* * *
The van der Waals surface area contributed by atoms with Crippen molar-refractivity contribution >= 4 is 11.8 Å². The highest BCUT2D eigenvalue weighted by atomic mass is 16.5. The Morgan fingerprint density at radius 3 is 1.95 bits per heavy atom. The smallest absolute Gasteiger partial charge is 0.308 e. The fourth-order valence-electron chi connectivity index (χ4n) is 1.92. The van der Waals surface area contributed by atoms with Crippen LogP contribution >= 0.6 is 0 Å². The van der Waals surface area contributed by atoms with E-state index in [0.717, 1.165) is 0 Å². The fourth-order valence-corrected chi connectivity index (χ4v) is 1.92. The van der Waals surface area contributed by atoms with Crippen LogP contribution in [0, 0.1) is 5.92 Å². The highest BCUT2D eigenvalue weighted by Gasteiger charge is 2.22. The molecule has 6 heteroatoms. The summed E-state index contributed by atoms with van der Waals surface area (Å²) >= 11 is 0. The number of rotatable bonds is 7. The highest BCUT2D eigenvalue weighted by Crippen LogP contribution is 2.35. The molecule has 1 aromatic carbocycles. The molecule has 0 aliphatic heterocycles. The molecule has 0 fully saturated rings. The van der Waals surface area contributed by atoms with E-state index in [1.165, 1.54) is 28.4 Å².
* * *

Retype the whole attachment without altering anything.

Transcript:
The van der Waals surface area contributed by atoms with Crippen molar-refractivity contribution >= 4 is 11.8 Å². The highest BCUT2D eigenvalue weighted by atomic mass is 16.5. The Morgan fingerprint density at radius 3 is 1.95 bits per heavy atom. The smallest absolute Gasteiger partial charge is 0.308 e. The fourth-order valence-electron chi connectivity index (χ4n) is 1.92. The van der Waals surface area contributed by atoms with Crippen LogP contribution >= 0.6 is 0 Å². The van der Waals surface area contributed by atoms with E-state index in [0.717, 1.165) is 0 Å². The fourth-order valence-corrected chi connectivity index (χ4v) is 1.92. The van der Waals surface area contributed by atoms with Crippen LogP contribution in [0, 0.1) is 5.92 Å². The highest BCUT2D eigenvalue weighted by Gasteiger charge is 2.22. The molecule has 6 heteroatoms. The summed E-state index contributed by atoms with van der Waals surface area (Å²) >= 11 is 0. The number of rotatable bonds is 7. The highest BCUT2D eigenvalue weighted by Crippen LogP contribution is 2.35. The molecule has 1 aromatic carbocycles. The molecule has 0 aliphatic heterocycles. The molecule has 0 fully saturated rings. The van der Waals surface area contributed by atoms with E-state index in [1.165, 1.54) is 28.4 Å².